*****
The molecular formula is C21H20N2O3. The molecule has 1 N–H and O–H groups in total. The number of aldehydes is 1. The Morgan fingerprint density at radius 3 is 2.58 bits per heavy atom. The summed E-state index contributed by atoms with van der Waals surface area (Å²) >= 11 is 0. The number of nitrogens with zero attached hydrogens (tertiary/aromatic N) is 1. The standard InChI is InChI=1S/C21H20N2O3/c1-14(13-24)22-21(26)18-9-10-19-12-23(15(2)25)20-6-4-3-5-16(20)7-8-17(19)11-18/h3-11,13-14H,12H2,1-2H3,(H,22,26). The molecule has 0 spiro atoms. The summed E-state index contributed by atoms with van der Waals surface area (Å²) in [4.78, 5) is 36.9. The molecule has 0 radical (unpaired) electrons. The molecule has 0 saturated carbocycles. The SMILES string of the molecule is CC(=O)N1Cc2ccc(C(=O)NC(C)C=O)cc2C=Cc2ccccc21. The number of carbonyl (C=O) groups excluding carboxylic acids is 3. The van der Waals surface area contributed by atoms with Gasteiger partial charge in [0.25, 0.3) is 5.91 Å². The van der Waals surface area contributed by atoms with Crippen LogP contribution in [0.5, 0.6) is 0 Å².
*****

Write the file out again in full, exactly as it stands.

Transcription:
The molecular formula is C21H20N2O3. The molecule has 1 N–H and O–H groups in total. The number of aldehydes is 1. The Morgan fingerprint density at radius 3 is 2.58 bits per heavy atom. The summed E-state index contributed by atoms with van der Waals surface area (Å²) >= 11 is 0. The number of nitrogens with zero attached hydrogens (tertiary/aromatic N) is 1. The standard InChI is InChI=1S/C21H20N2O3/c1-14(13-24)22-21(26)18-9-10-19-12-23(15(2)25)20-6-4-3-5-16(20)7-8-17(19)11-18/h3-11,13-14H,12H2,1-2H3,(H,22,26). The molecule has 0 spiro atoms. The summed E-state index contributed by atoms with van der Waals surface area (Å²) in [4.78, 5) is 36.9. The molecule has 0 radical (unpaired) electrons. The molecule has 0 saturated carbocycles. The SMILES string of the molecule is CC(=O)N1Cc2ccc(C(=O)NC(C)C=O)cc2C=Cc2ccccc21. The number of carbonyl (C=O) groups excluding carboxylic acids is 3. The van der Waals surface area contributed by atoms with Gasteiger partial charge in [0.25, 0.3) is 5.91 Å². The van der Waals surface area contributed by atoms with Crippen LogP contribution in [0.5, 0.6) is 0 Å².